2 The home of this project is the Carnegie Council for Ethics in International Affairs. Founded in 1914 by Andrew Carnegie, the Council is an independent nonpartisan institution that works to foster global conversations on ethical issues in the international arena. Ethics & International Affairs, the journal in which this essay appears, is the Council's flagship publication.

3 For one example of the discussion of ethical concerns surrounding the implementation of solar radiation management, see Preston, Christopher J., “Carbon Emissions, Stratospheric Aerosol Injection, and Unintended Harms,” Ethics & International Affairs 31, no. 4 (2017), pp. 479493 ; Lawford-Smith, Holly, “The Comparative Culpability of SAI and Ordinary Carbon Emissions,” Ethics & International Affairs 31, no. 4 (2017), pp. 495499 ; Jinnah, Sikina and Bushey, Douglas, “Bringing Politics into SAI,” Ethics & International Affairs 31, no. 4 (2017), pp. 501506 ; and Hulme, Mike, “Calculating the Incalculable: Is SAI the Lesser of Two Evils?Ethics & International Affairs 31, no. 4 (2017), pp. 507512 .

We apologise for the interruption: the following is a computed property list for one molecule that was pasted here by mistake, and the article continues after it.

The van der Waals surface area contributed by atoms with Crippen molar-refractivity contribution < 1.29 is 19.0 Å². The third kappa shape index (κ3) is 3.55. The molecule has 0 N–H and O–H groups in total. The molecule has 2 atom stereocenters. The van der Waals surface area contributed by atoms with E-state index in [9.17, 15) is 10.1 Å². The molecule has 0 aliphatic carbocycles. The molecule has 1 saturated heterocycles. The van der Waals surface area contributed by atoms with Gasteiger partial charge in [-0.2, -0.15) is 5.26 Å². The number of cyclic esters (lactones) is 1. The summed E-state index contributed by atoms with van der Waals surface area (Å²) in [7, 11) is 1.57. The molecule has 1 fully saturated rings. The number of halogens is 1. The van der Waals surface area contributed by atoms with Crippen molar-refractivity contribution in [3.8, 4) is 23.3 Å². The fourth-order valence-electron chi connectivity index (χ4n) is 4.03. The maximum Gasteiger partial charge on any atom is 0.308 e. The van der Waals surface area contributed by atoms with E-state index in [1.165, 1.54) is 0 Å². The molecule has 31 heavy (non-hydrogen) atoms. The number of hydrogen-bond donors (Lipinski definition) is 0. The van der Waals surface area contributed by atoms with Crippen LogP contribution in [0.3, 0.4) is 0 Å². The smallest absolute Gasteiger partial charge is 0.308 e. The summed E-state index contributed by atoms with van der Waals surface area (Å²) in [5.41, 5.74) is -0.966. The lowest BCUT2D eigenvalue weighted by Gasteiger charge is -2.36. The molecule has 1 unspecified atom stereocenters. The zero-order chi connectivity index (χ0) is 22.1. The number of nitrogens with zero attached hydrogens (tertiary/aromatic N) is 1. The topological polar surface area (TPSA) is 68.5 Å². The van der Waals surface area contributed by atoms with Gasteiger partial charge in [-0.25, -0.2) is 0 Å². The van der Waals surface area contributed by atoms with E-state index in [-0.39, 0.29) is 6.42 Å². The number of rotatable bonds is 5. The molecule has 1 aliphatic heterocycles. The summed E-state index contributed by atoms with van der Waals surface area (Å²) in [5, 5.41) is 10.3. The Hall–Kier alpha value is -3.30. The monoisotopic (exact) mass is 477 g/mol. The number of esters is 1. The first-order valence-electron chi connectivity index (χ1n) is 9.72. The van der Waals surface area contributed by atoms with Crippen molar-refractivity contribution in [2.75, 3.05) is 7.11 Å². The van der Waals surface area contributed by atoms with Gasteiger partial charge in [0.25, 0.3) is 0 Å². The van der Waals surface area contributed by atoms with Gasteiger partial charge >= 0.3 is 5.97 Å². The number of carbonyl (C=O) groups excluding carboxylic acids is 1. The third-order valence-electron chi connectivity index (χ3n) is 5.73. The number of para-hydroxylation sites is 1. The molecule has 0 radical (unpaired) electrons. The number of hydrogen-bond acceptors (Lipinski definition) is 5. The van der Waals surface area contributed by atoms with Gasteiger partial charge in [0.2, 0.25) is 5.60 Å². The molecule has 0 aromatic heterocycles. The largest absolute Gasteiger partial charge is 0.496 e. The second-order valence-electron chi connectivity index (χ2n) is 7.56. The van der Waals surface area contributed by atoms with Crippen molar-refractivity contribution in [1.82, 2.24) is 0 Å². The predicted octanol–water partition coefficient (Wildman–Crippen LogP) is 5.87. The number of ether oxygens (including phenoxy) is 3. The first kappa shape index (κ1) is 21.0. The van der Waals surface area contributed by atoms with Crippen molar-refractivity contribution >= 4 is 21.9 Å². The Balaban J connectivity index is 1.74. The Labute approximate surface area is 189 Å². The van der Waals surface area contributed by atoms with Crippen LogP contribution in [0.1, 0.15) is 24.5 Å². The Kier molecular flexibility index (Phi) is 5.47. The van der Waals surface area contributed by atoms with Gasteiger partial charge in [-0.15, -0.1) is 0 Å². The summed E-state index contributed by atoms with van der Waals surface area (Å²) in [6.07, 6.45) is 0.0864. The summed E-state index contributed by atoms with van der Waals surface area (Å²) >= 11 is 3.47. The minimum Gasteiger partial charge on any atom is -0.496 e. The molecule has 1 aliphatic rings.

4 David W. Keith and Gernot Wagner, “Fear of Solar Geoengineering is Healthy—But Don't Distort Our Research,” Guardian, March 29, 2017,

5 ETC Group, “Climate Change, Smoke and Mirrors,” May 2017, As noted on their website, the ETC Group “works to address the socioeconomic and ecological issues surrounding new technologies that could have an impact on the world's poorest and most vulnerable people.”

6 Ariel Schwartz, “‘You Terrify Me’: TED Speakers Duke It Out over a Plan to Release Massive Amounts of Chalk into the Atmosphere,” Business Insider, April 26, 2017,

7 Oliver Geden, “Policy: Climate Advisers Must Maintain Integrity,” Nature, May 6, 2015,

8 See Carbon Brief, “In-Depth: Experts Assess the Feasibility of ‘Negative Emissions,’”April 12, 2016,